A Trend is a Trend until it Bends

Thank you for your comments on my previous post on ‘Personal mobility – A sustainability journey’. A key driver of sustainability (or unsustainability) will be the number of cars worldwide. As mentioned in the previous post, the International Energy Agency and OECD estimate that at the end of 2010 the number of cars on the planet surpassed 1 billion, and that by 2035 this number could double. Daniel Sperling and Deborah Gordon in their book Two Billion Cars: Driving Toward Sustainability make the same claim.

How can they be so certain? As a strategic foresight ‘pracademic’ my motto is ‘A Trend is a Trend until it Bends’ or, in other words, I am always on the outlook for discontinuities – social, technological, economic, environmental, and political.

In its 2001 Global Energy Scenarios, Shell introduced the ‘energy ladder’ concept and demonstrated, based on observations over 30 years in dozens of both emerging and developed economies, that a non-linear relationship (an S-curve type of relationship) exists between primary energy demand and disposable income per person (in constant purchasing power parity terms):

  • At $3,000 energy demand increases rapidly driven by industrialisation and urbanisation and the shift from biomass to commercial fuels.
  • At $10,000 energy demand continues to rise but at a slower pace as industrialisation and urbanisation matures.
  • At $15,000 energy demand growth slows dramatically driven by economic growth from services.
  • At $25,000 energy demand does not change much anymore because of efficiency and the fact that the energy needs of industry and households have been met.

Can we not make a similar S-curve observation in terms of demand for cars? In the emerging markets of India and China, demand growth for cars continues to rise, while in OECD countries demand growth for cars has stalled — in fact in some developed economies it is declining.

There may be another set of phenomena, such as ‘leap-frogging technologies’ and ‘change in behaviour’, which could imply that even historically S-curves are not a good predictor of the future, making linear predictions even less reliable. The Internet and changing human resources policies allow people to work from home part of the weak, requiring less use of cars. In crowed cities with good public transportation systems, people tend to shy away from cars or have only one car per household instead of two.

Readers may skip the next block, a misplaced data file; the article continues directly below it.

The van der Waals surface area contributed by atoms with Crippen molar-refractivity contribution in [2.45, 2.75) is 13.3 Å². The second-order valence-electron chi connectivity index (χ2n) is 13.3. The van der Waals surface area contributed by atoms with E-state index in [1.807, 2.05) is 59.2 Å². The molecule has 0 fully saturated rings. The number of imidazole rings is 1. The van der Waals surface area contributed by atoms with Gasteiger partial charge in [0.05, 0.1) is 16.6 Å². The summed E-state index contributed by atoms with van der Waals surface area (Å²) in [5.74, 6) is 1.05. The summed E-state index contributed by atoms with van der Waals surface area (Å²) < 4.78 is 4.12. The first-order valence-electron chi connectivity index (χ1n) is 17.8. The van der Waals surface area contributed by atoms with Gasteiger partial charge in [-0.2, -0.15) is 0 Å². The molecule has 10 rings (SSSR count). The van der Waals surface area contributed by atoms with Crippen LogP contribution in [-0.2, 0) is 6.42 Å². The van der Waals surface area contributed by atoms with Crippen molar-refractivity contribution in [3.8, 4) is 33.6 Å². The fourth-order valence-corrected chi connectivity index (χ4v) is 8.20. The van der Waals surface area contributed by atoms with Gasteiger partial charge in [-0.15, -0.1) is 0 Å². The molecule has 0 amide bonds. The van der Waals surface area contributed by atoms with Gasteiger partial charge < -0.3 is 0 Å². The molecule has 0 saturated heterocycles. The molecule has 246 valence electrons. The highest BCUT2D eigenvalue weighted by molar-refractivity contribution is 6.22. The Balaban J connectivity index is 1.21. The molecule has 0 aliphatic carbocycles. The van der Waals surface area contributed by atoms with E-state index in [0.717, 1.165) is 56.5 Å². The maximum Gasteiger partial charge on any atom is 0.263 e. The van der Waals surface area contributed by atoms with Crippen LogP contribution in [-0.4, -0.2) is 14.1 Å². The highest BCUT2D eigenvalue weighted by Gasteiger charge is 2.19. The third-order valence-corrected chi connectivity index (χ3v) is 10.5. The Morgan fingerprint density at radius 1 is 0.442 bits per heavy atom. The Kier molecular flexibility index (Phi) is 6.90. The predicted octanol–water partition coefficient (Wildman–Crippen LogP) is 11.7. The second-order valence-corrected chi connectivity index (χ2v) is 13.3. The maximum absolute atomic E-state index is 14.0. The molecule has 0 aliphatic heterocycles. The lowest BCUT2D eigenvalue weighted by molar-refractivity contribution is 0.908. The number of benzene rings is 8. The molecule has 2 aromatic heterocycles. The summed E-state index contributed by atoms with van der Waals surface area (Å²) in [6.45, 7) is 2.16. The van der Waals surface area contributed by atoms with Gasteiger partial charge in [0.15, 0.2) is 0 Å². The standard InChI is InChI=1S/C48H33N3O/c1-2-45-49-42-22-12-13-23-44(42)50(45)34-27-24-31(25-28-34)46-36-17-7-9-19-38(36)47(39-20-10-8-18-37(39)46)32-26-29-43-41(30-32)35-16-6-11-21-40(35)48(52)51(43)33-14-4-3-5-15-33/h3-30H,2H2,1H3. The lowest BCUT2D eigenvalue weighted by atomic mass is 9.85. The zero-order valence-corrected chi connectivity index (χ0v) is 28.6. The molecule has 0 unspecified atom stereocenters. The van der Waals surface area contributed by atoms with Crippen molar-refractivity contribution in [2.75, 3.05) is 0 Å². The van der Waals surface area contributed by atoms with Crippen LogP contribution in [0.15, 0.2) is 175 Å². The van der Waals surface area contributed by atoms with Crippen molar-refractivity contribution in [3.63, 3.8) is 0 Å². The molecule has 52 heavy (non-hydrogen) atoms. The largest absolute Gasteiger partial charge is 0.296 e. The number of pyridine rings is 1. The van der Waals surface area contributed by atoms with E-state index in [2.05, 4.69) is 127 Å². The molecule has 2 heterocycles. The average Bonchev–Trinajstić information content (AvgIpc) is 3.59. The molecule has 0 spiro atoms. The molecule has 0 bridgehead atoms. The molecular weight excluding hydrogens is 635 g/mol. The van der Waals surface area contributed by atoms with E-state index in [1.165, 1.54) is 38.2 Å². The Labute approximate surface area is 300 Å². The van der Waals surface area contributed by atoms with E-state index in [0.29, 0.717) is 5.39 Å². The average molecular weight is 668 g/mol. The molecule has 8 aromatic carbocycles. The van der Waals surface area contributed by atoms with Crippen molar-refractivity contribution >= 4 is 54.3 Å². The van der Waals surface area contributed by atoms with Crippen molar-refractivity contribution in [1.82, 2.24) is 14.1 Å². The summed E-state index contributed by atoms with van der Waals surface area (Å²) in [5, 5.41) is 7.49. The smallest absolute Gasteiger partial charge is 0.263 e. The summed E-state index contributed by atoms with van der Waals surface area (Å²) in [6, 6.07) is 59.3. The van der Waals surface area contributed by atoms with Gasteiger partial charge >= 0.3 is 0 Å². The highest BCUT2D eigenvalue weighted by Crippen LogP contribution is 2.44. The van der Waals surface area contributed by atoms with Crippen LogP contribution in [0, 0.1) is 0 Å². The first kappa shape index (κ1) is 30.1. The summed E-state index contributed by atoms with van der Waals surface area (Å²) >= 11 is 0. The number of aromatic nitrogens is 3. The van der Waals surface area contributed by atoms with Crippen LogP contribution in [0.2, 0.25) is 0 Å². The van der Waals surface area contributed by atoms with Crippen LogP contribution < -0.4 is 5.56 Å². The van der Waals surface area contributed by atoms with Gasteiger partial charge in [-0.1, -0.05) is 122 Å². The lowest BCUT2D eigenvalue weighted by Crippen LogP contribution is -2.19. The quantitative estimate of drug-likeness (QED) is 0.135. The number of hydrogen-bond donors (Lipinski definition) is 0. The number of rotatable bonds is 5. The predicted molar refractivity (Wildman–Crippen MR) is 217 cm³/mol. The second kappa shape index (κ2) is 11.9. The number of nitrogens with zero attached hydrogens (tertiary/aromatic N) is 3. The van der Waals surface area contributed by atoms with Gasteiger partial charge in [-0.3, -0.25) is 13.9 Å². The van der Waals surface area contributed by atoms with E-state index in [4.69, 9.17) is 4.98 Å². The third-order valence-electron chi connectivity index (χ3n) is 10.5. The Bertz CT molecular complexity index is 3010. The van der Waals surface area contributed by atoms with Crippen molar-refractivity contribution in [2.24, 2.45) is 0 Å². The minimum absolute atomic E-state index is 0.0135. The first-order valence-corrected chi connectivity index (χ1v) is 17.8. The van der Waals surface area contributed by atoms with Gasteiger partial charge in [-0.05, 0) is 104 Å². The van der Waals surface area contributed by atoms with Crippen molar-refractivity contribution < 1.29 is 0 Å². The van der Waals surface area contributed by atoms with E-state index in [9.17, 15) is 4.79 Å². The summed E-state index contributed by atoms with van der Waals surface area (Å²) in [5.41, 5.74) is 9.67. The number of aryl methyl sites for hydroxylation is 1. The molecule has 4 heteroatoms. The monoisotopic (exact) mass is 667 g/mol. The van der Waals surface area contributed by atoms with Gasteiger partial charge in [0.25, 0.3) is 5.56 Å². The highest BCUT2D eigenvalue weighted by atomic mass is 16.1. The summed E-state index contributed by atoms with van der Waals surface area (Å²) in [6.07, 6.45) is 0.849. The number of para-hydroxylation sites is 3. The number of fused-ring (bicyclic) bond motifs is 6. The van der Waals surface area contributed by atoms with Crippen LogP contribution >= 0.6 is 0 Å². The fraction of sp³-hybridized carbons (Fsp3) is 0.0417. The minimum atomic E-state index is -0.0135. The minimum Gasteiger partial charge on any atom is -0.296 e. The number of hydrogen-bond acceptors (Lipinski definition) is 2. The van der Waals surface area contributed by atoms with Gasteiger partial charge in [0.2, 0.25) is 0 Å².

While it is likely that the number of cars will increase, I doubt that we will see 2 billion cars by 2035.

In the next post we will explore the unsustainability of personal mobility.

6 thoughts on “A Trend is a Trend until it Bends

  1. Very interesting Alexander. Likely we do see many more cars, car ownership is still low in India, south East Asia and China. These nations will see increasing incomes and increasing ownership of cars. BUT..take Hong Kong, my home country, whilst petroleum driven cars are taxed heavily, electric cars are not – hence (other than Norway), HK has the highest ownership per capita of Teslas (electric cars). I suspect that we will see electric cars make substantial inroads over the next few decades – I even here Chevrolet will release a USD 30k electric car soon, so should be affordable to more people. So I would hope the environmental impacts will be reduced.

    I would also say that mass transit is in its infancy in Asia, but has much further to go, I am currently sitting in Tokyo, having taken the shinkansen from Nagoya with several thousand people. Tokyo transports millions of people a day – there is little use for the car here. So I would optimistically say that China is heading this way too, perhaps India less so. We can be optimistic – mass transport and individual electric cars may yet become a core part of our transport systems, at least in Asia.

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  2. Another great post ProfSasha thank you !
    Intriguing statistics on the relationship between household disposable income and energy consumption. I live in China which is a bit of a magnifying glass for trends it has to be said. Some days I feel like I can actually see the people around me have their standards of living rise. Household income feels like it increases daily. Eating in restaurants, shopping in supermarkets and buying luxury goods almost seem like a hobby here, this said I totally recognize that there are still many workers paid very little and dangerous jobs without safety of security are still very common. So let’s hope with this increase in household income the household energy consumption will also start to slow down in China.